Even some things that might technically be possible to pull off can turn out to be impractical, or inconvenient, so one might also learn about anti-patterns of things that are possible but tedious, or things that do compile but are almost useless / impossible to use without causing compilation failure down the road.

What nobody, except a compiler developer, will ever have is an actual model of the borrow checking algorithm. Even with a good understanding of what rules are actually in place, and good judgement for most Rust code (as long as it’s not so much that you cannot keep it all in your head) about whether the borrow checker would accept it, you usually don’t know how the compiler actually figures these things out. And it also doesn’t matter: The borrow checker itself is evolving, improving over time. Large past improvements included the “non-lexical lifetimes” feature, and future improvements include a re-design called “polonius”[1].

Also, as I have indicated above, the good thing about the borrow checker is that you can usually ignore it, at least until you run into compilation errors; so the practice of only locally needing to understand some aspects of borrow checking in order to fix problems means that mental models of borrow checking are usually not concerned with getting an understanding of how to comprehensively borrow-check a whole function in your head, but more about how to think in more detail about a specific pin-pointed borrow-checking aspect, e.g. for a handful of accesses to a single variable… and it’s a useful skill to learn how to figure out which parts of your code are possibly relevant or aren’t relevant for a specific borrow checking error, especially in cases when the compiler might unfortunately not be pointing out the relevant connection – say e.g. something like a specific function call that relates or restricts some lifetimes – in the error message.

Finally, a small remark on notation in your question:

the Rust syntax 'a: 'b actually means the opposite. Such a relationship is sometimes called an “outlives” relationship, to help you get it right. Read it as “'a outlives 'b”, and see that it means that 'b is completely within 'a, not the other way around. Similarly where you write “&T: 'a”, the same problem applies, that the typical interpretation of this notation goes the other way.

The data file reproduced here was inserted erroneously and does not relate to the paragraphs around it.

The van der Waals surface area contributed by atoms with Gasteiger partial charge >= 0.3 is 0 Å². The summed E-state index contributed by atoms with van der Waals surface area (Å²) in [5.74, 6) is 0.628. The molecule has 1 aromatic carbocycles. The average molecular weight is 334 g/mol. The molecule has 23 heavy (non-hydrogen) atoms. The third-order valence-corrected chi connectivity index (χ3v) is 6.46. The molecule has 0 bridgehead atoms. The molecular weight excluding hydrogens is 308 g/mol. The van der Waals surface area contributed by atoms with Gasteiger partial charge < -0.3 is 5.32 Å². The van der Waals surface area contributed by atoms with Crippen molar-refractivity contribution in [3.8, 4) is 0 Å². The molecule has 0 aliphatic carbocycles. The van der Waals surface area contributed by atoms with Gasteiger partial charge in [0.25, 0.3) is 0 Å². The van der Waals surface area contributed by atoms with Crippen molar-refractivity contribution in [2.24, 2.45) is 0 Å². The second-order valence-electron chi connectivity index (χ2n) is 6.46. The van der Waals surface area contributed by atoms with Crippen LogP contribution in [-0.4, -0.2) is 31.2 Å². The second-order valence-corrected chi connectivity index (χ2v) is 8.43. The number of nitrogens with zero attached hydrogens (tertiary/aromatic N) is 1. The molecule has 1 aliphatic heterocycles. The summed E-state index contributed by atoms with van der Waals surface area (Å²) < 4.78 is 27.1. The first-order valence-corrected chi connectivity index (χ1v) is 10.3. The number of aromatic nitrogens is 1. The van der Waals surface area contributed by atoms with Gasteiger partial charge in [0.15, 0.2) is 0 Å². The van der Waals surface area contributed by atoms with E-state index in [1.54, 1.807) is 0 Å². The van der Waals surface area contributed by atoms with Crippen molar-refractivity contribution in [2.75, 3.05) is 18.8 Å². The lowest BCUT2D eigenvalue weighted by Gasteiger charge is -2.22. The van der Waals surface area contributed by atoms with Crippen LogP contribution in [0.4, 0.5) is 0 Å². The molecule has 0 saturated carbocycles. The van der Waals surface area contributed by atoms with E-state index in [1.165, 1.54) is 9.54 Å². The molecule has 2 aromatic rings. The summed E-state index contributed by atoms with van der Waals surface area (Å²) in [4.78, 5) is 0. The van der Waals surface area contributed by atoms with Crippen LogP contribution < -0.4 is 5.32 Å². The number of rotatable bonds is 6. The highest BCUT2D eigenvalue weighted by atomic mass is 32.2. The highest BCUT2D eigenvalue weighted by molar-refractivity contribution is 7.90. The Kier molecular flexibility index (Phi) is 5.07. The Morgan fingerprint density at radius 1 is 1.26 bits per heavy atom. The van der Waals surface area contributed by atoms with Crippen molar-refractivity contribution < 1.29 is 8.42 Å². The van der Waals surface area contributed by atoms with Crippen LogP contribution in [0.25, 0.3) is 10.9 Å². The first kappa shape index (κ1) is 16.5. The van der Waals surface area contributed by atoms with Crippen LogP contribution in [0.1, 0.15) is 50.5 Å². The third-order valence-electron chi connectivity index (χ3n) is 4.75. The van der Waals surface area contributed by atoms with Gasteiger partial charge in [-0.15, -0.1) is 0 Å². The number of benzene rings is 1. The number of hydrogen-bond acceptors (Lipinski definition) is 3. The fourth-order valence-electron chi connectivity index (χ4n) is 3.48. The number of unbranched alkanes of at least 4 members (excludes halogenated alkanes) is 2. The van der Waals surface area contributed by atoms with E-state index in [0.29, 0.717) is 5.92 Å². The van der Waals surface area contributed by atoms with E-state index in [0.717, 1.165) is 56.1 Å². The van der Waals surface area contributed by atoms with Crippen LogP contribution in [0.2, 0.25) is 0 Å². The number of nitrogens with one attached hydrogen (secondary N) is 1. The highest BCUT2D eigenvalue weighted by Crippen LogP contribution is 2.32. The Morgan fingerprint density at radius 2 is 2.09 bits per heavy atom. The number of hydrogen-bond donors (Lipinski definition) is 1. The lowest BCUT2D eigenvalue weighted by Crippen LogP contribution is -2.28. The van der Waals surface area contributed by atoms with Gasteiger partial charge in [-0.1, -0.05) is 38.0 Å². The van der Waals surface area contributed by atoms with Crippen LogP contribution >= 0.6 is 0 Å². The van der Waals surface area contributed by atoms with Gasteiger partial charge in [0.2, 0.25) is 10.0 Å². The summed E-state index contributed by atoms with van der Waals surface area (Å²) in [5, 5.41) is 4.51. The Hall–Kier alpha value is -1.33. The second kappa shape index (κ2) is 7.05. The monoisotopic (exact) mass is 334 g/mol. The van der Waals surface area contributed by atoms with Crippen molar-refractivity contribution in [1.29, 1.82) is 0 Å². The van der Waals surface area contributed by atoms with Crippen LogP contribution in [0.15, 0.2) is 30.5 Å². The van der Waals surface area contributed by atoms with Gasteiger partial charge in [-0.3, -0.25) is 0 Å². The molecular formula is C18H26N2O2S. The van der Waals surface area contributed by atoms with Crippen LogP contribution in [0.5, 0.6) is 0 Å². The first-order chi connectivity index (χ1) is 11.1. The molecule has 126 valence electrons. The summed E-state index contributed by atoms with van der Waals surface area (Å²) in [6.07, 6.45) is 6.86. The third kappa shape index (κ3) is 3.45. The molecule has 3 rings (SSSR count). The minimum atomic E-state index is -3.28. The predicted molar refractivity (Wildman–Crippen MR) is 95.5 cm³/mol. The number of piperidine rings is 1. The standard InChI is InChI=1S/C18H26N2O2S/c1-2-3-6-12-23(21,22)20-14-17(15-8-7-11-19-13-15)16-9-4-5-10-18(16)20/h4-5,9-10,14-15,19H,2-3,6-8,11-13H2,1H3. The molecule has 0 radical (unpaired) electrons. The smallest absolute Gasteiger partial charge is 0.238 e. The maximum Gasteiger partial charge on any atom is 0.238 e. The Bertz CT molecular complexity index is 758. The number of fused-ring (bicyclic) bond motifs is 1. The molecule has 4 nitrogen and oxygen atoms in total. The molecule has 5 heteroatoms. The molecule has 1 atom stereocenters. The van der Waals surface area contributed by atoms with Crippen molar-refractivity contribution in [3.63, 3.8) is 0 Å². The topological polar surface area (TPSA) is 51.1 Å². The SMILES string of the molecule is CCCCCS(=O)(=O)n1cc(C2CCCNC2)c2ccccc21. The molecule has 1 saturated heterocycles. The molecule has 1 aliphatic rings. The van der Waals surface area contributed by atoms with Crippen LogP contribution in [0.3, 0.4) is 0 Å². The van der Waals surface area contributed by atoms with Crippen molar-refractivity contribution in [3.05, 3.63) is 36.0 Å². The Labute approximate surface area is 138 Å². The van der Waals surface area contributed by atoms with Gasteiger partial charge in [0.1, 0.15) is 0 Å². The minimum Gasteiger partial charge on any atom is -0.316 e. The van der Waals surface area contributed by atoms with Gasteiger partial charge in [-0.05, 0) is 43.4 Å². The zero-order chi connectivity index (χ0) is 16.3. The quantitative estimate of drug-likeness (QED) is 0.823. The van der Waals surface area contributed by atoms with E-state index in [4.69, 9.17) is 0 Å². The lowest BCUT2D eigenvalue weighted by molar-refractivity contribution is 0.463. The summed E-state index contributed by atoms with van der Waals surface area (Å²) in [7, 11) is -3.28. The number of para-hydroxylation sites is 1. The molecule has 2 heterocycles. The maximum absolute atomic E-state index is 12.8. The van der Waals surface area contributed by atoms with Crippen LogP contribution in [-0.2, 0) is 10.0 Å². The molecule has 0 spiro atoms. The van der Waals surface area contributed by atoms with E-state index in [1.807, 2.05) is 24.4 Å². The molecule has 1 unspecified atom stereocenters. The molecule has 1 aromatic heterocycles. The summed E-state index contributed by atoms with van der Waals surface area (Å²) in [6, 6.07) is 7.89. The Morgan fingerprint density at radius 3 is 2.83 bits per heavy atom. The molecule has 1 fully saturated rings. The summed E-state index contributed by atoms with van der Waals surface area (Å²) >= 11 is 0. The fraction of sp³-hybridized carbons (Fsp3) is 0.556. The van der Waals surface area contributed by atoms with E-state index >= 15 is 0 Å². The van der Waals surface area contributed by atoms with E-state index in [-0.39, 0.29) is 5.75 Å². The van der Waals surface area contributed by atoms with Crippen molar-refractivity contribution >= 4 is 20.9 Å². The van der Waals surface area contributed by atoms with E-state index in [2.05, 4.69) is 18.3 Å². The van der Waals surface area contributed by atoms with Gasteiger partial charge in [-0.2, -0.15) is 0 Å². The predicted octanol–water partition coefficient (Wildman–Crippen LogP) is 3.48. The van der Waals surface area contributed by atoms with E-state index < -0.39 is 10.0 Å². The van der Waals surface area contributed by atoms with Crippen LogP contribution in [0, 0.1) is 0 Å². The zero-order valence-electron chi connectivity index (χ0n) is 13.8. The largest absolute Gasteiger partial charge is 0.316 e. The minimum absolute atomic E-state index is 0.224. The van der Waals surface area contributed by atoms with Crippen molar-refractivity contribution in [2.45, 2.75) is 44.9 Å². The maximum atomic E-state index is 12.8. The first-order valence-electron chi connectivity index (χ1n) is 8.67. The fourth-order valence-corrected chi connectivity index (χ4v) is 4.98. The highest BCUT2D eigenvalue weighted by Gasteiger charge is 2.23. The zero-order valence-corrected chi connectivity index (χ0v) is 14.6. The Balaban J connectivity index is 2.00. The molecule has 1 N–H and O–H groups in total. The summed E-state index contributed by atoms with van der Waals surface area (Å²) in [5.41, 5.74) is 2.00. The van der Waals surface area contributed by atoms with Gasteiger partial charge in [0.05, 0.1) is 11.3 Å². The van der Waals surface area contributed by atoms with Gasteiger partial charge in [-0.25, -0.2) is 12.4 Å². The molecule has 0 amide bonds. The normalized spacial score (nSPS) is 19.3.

1. in case you do any research into the kinds of code examples that that improvement will help make compile, you’ll see that things are getting so complex and subtle, that there isn’t much use in trying to understand the exact rules of the borrow checker anyways; with those hardest cases, if anything, it’s more useful IMO to simply learn to recognize them, and to get an intuition as to what approaches/changes can try to do to avoid them ↩︎


One thing I'd suggest from reading your sketch is to not think of the liveness scope of a value as its "lifetime". They're related - a reference to a variable must not exceed the liveness scope of said variable - but conflating the two can cause confusion.

My current preferred reading of 'a: 'b is "'a is valid for 'b". This also works for types: T: 'a means T (the type) is valid for 'a.

Note how you can put these constraints on lifetimes and types, but not variables / values.

A few things you will probably have to iterate on as your mental model advances are:

  • Reborrows, which are woefully underdocumented. Briefly, &'long mut can be reborrowed as a &'short mut; the short one must end before the next use of the long one
    • and this is transitive
  • shared (&) reborrows of a &mut are more flexible
  • lifetime analysis is code point and flow sensitive (though in my experience this is more crucial to understanding why something worked than failed)

Heres's a post that points to another discussion about mental models, mostly about &mut.

Here's another with a diagram that also considers shared reborrowing.


My mental model of the borrow checker is really simple. It is the model of real world owning and lending of books (anyone remember real books?) It's a model presented by Niko Matsakis in one of his Rust presentations.


A data item in Rust is like a book.